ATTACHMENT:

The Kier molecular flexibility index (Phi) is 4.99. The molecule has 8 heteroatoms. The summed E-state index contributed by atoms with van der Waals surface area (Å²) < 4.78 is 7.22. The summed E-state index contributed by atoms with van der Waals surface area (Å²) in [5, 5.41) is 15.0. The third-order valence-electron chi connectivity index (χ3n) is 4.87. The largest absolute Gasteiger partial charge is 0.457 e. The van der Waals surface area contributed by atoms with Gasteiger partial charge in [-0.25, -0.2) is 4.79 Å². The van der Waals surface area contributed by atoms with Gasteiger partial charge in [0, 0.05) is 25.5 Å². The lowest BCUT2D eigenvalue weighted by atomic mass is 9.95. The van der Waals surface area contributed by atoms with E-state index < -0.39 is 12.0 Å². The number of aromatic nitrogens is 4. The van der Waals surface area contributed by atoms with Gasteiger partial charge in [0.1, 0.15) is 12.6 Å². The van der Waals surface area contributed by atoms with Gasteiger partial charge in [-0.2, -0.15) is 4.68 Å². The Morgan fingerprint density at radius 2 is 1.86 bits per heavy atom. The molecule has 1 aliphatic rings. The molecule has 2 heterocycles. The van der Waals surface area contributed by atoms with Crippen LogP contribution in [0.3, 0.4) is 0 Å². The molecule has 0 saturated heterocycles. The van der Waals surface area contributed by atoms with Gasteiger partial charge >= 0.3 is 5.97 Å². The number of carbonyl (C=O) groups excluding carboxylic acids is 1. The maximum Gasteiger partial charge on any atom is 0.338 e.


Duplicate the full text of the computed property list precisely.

The Kier molecular flexibility index (Phi) is 4.99. The molecule has 8 heteroatoms. The summed E-state index contributed by atoms with van der Waals surface area (Å²) < 4.78 is 7.22. The summed E-state index contributed by atoms with van der Waals surface area (Å²) in [5, 5.41) is 15.0. The third-order valence-electron chi connectivity index (χ3n) is 4.87. The largest absolute Gasteiger partial charge is 0.457 e. The van der Waals surface area contributed by atoms with Gasteiger partial charge in [-0.25, -0.2) is 4.79 Å². The van der Waals surface area contributed by atoms with Gasteiger partial charge in [0, 0.05) is 25.5 Å². The lowest BCUT2D eigenvalue weighted by atomic mass is 9.95. The van der Waals surface area contributed by atoms with E-state index < -0.39 is 12.0 Å². The number of aromatic nitrogens is 4. The van der Waals surface area contributed by atoms with Gasteiger partial charge in [0.1, 0.15) is 12.6 Å². The van der Waals surface area contributed by atoms with Gasteiger partial charge in [-0.2, -0.15) is 4.68 Å². The Morgan fingerprint density at radius 2 is 1.86 bits per heavy atom. The molecule has 1 aliphatic rings. The molecule has 2 heterocycles. The van der Waals surface area contributed by atoms with Crippen LogP contribution in [0.3, 0.4) is 0 Å². The molecule has 0 saturated heterocycles. The van der Waals surface area contributed by atoms with Gasteiger partial charge >= 0.3 is 5.97 Å². The number of carbonyl (C=O) groups excluding carboxylic acids is 1. The maximum Gasteiger partial charge on any atom is 0.338 e.